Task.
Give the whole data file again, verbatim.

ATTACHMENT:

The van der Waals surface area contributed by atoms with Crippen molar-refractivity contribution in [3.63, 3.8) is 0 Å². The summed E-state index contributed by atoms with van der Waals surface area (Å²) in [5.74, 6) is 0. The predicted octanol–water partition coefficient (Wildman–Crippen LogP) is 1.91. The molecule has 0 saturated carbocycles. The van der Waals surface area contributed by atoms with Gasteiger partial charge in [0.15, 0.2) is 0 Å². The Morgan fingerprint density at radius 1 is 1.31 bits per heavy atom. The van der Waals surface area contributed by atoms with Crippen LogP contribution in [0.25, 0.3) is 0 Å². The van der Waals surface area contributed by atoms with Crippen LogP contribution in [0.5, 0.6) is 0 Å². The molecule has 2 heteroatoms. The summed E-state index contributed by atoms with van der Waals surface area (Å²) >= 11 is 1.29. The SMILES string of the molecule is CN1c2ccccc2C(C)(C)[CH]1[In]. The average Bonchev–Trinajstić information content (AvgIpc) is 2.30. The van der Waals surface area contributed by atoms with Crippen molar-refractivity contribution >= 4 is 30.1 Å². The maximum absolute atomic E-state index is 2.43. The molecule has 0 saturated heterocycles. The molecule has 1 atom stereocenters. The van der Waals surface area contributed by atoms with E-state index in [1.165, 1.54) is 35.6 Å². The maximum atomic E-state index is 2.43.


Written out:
The van der Waals surface area contributed by atoms with Crippen molar-refractivity contribution in [3.63, 3.8) is 0 Å². The summed E-state index contributed by atoms with van der Waals surface area (Å²) in [5.74, 6) is 0. The predicted octanol–water partition coefficient (Wildman–Crippen LogP) is 1.91. The molecule has 0 saturated carbocycles. The van der Waals surface area contributed by atoms with Gasteiger partial charge in [0.15, 0.2) is 0 Å². The Morgan fingerprint density at radius 1 is 1.31 bits per heavy atom. The van der Waals surface area contributed by atoms with Crippen LogP contribution in [0.25, 0.3) is 0 Å². The van der Waals surface area contributed by atoms with Crippen LogP contribution in [0.5, 0.6) is 0 Å². The molecule has 2 heteroatoms. The summed E-state index contributed by atoms with van der Waals surface area (Å²) >= 11 is 1.29. The SMILES string of the molecule is CN1c2ccccc2C(C)(C)[CH]1[In]. The average Bonchev–Trinajstić information content (AvgIpc) is 2.30. The van der Waals surface area contributed by atoms with Crippen molar-refractivity contribution >= 4 is 30.1 Å². The maximum absolute atomic E-state index is 2.43. The molecule has 0 saturated heterocycles. The molecule has 1 atom stereocenters. The van der Waals surface area contributed by atoms with E-state index in [1.165, 1.54) is 35.6 Å². The maximum atomic E-state index is 2.43.